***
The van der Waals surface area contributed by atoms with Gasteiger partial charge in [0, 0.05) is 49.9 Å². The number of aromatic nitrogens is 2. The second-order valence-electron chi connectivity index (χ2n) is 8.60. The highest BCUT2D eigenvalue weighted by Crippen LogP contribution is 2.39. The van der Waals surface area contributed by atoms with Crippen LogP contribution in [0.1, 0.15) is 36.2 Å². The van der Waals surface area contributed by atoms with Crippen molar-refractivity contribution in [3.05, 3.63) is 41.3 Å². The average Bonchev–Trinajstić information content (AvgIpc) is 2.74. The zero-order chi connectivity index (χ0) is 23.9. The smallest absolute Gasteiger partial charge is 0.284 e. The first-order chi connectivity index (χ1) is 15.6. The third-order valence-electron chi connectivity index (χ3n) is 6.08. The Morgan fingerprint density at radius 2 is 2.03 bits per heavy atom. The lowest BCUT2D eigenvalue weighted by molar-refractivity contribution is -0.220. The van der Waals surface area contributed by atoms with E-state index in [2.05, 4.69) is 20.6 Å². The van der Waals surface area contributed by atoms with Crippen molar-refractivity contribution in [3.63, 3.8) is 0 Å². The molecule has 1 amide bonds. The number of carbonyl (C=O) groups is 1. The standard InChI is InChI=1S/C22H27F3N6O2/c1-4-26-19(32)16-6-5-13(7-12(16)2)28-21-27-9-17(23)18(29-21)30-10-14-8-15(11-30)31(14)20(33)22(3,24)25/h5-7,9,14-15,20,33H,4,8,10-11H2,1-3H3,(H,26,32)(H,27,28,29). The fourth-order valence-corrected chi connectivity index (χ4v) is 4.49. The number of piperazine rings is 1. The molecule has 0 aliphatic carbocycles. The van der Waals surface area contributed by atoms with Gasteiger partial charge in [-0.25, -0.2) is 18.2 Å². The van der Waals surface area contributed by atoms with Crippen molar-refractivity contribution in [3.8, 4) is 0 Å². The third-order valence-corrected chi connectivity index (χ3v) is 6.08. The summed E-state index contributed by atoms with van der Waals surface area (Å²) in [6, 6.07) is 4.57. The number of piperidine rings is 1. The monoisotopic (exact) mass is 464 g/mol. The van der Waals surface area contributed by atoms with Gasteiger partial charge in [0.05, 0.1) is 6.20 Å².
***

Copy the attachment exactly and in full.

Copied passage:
The van der Waals surface area contributed by atoms with Gasteiger partial charge in [0, 0.05) is 49.9 Å². The number of aromatic nitrogens is 2. The second-order valence-electron chi connectivity index (χ2n) is 8.60. The highest BCUT2D eigenvalue weighted by Crippen LogP contribution is 2.39. The van der Waals surface area contributed by atoms with Crippen LogP contribution in [0.1, 0.15) is 36.2 Å². The van der Waals surface area contributed by atoms with Crippen molar-refractivity contribution in [3.05, 3.63) is 41.3 Å². The average Bonchev–Trinajstić information content (AvgIpc) is 2.74. The zero-order chi connectivity index (χ0) is 23.9. The smallest absolute Gasteiger partial charge is 0.284 e. The first-order chi connectivity index (χ1) is 15.6. The third-order valence-electron chi connectivity index (χ3n) is 6.08. The Morgan fingerprint density at radius 2 is 2.03 bits per heavy atom. The lowest BCUT2D eigenvalue weighted by molar-refractivity contribution is -0.220. The van der Waals surface area contributed by atoms with E-state index in [2.05, 4.69) is 20.6 Å². The van der Waals surface area contributed by atoms with Crippen molar-refractivity contribution in [3.63, 3.8) is 0 Å². The molecule has 1 amide bonds. The number of carbonyl (C=O) groups is 1. The standard InChI is InChI=1S/C22H27F3N6O2/c1-4-26-19(32)16-6-5-13(7-12(16)2)28-21-27-9-17(23)18(29-21)30-10-14-8-15(11-30)31(14)20(33)22(3,24)25/h5-7,9,14-15,20,33H,4,8,10-11H2,1-3H3,(H,26,32)(H,27,28,29). The fourth-order valence-corrected chi connectivity index (χ4v) is 4.49. The number of piperazine rings is 1. The molecule has 0 aliphatic carbocycles. The van der Waals surface area contributed by atoms with Gasteiger partial charge in [-0.25, -0.2) is 18.2 Å². The van der Waals surface area contributed by atoms with Crippen molar-refractivity contribution in [3.8, 4) is 0 Å². The third-order valence-corrected chi connectivity index (χ3v) is 6.08. The summed E-state index contributed by atoms with van der Waals surface area (Å²) in [6, 6.07) is 4.57. The number of piperidine rings is 1. The monoisotopic (exact) mass is 464 g/mol. The van der Waals surface area contributed by atoms with Gasteiger partial charge in [0.05, 0.1) is 6.20 Å².